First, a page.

Further Advice before Applying
- Applicants from outside the EU will require a study visa to attend the MSc programme. These are issued by the Irish government and can take some time to process, so apply early. The visa required for the programme is a ‘long stay study visa’. Further information can be found here. Please note that non-EU applicants are unable to apply for our part-time programmes, as visas are not provided by the Irish government to study on a part-time basis. Non-EU applicants can therefore only apply for full-time courses.
- Those taking English language tests should be aware that test centres often take a long time to issue results, so we encourage applicants to take their English language proficiency examinations as early as possible.
- Any official documentation from the university where you received your undergraduate degree and professional qualification (e.g. degree certificates, transcripts of results) that are not in English must be translated into English and certified by an official translation agency as a true copy.
- During the application process, you will be asked to complete a document that asks you to choose your preferred clinical specialist strands. If your application is successful, you will receive a notification from the Academic Registry to say that you have been accepted to ‘MSc Clinical Speech and Language Studies’ course. This is simply the title of the degree; strand preferences do not appear in the title, but you will be assigned the strand you have chosen in your application.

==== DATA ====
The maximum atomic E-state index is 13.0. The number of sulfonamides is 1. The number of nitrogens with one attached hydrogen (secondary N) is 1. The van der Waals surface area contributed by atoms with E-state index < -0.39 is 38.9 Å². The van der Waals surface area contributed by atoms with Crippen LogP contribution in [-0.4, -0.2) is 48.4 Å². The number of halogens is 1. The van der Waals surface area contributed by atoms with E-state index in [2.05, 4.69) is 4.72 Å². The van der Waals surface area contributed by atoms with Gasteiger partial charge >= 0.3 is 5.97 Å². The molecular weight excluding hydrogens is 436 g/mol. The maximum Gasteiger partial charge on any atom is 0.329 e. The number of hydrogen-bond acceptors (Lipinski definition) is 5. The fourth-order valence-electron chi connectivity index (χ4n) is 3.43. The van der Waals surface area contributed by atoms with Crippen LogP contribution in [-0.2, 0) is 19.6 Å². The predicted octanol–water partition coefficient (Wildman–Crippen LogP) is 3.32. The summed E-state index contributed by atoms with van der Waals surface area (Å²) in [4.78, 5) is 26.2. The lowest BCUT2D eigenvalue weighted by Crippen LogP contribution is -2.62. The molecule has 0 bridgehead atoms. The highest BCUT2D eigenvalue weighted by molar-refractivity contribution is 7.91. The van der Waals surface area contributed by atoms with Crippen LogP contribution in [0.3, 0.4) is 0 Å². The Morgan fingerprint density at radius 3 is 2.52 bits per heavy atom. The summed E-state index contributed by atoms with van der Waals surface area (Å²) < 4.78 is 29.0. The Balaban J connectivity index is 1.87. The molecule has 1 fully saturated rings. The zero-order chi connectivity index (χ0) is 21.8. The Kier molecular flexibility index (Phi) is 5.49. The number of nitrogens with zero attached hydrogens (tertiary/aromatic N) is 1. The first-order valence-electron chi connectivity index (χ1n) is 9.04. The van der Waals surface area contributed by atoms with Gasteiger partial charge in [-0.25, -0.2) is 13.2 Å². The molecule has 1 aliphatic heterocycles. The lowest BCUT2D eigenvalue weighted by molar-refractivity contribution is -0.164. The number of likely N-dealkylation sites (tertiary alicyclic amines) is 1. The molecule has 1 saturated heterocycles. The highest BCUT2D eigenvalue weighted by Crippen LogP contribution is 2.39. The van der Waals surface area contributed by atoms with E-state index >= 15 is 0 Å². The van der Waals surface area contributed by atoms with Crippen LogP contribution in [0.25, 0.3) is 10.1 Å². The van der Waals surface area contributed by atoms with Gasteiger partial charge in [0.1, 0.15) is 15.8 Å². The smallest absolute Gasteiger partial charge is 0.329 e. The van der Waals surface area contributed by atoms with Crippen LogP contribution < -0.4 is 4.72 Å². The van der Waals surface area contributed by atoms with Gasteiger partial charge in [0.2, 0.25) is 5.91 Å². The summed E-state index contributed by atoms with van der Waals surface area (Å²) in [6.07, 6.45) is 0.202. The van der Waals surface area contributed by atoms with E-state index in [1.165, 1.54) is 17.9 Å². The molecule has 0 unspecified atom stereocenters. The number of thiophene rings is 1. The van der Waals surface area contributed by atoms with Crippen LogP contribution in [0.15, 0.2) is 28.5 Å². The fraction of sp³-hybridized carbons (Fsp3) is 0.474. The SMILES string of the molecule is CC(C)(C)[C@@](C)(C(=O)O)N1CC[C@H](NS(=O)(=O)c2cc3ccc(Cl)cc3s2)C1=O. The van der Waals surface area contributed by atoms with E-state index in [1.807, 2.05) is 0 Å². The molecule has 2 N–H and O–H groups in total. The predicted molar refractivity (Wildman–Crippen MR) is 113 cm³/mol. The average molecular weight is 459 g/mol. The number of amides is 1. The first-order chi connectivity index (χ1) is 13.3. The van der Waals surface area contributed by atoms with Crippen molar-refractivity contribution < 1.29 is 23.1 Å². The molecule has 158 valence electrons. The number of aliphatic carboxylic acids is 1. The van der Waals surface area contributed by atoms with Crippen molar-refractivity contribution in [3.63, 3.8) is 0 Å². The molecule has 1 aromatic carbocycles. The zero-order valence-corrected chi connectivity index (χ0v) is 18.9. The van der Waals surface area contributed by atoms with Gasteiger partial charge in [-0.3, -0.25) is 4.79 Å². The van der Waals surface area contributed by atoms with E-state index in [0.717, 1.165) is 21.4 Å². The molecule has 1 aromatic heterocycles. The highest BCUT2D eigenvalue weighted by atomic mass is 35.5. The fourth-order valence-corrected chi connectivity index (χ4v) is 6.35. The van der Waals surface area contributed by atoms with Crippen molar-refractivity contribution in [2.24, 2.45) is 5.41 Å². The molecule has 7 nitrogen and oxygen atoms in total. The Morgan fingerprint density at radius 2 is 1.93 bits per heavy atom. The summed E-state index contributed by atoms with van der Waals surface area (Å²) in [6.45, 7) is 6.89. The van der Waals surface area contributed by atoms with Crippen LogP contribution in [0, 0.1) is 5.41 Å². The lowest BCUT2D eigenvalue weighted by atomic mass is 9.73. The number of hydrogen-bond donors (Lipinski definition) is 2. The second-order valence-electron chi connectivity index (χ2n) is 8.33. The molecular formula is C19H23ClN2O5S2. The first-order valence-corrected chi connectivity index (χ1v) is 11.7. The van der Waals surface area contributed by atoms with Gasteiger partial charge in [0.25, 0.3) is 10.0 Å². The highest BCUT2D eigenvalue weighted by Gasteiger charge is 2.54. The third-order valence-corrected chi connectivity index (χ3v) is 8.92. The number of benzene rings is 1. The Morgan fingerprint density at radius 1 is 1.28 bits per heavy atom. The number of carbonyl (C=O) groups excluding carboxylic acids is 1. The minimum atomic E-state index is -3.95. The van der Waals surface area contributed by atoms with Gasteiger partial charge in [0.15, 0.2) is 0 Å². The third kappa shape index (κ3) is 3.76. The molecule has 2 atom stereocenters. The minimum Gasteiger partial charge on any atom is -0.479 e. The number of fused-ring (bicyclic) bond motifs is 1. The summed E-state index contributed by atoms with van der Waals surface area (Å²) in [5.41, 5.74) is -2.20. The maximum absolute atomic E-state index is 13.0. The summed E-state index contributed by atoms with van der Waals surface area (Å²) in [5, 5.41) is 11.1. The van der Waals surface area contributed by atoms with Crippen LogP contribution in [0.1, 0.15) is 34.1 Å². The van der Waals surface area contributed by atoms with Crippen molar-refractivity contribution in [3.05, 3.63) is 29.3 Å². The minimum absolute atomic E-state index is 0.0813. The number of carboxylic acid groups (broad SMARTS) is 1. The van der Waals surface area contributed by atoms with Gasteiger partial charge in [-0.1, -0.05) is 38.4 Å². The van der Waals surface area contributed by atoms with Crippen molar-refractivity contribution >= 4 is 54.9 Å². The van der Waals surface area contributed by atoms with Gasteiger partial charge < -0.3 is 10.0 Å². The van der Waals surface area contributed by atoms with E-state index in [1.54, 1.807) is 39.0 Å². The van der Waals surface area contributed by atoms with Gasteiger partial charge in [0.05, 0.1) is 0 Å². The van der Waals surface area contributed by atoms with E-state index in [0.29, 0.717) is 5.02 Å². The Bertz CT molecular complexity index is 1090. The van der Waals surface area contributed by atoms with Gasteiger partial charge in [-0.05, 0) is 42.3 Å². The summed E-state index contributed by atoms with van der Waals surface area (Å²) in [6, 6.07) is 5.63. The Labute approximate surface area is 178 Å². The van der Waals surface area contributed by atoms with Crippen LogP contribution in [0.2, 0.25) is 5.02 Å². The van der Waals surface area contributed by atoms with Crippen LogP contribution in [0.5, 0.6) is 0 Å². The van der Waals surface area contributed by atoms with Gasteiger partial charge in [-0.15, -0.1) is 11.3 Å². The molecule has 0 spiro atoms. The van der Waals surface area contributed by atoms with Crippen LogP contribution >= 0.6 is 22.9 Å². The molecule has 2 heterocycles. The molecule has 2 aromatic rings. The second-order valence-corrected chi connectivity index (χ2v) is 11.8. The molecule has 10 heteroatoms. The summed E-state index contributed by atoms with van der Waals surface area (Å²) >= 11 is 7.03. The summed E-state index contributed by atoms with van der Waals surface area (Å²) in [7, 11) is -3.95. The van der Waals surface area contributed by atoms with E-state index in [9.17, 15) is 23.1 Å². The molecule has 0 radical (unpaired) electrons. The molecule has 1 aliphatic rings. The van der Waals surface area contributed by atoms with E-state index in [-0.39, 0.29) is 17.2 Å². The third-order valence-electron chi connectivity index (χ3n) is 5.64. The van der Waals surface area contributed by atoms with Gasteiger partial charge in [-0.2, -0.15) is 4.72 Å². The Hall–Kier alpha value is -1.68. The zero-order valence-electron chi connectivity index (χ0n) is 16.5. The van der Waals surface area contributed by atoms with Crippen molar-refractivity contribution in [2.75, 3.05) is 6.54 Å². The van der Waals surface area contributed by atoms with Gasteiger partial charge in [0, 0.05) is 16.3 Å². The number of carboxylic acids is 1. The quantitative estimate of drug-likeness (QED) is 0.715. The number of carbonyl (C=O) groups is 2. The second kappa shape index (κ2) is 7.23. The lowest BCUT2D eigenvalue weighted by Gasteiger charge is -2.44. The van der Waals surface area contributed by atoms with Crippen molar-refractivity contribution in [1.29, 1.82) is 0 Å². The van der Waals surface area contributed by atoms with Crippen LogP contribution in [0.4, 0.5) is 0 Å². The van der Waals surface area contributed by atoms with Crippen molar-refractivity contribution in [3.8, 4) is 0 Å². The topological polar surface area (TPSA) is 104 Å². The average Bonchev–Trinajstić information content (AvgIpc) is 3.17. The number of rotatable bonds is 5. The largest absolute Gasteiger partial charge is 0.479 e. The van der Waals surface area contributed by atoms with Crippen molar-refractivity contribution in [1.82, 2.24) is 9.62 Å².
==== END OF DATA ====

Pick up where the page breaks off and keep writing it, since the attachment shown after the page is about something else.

- Clinical specialist strands will only run with a minimum of five applicants students. We will typically be able to advise you whether your strand will run by July 31st at the latest.
- Accommodation in Dublin can be difficult to find. The university offers some support in this regard and further details can be found here. We can also put applicants in contact with one another (and usually with students who are already in the course), which has been helpful in the past.
Fees and Scholarships
Fees for the course are handled by the Academic Registry and can change from year to year. Current fees are listed here. There are different fee structures depending on whether you are an EU or non-EU applicant. Please note that EU status is not automatic by citizenship. For details about whether you qualify for EU fees, see this page. The fee structure also depends on whether you take the course as a full-time or part-time applicant.
The Department of Clinical Speech and Language Studies do not offer scholarships or fee discounts. Trinity College Dublin however sometimes have scholarships for which you may be eligible to apply. These can be found here. If you are not eligible for any of these scholarships, you may consider investigating whether the government of your home country has any scholarships available.
If you still have questions, you can contact the postgraduate programme coordinator (Dr. Ciarán Kenny) at: firstname.lastname@example.org.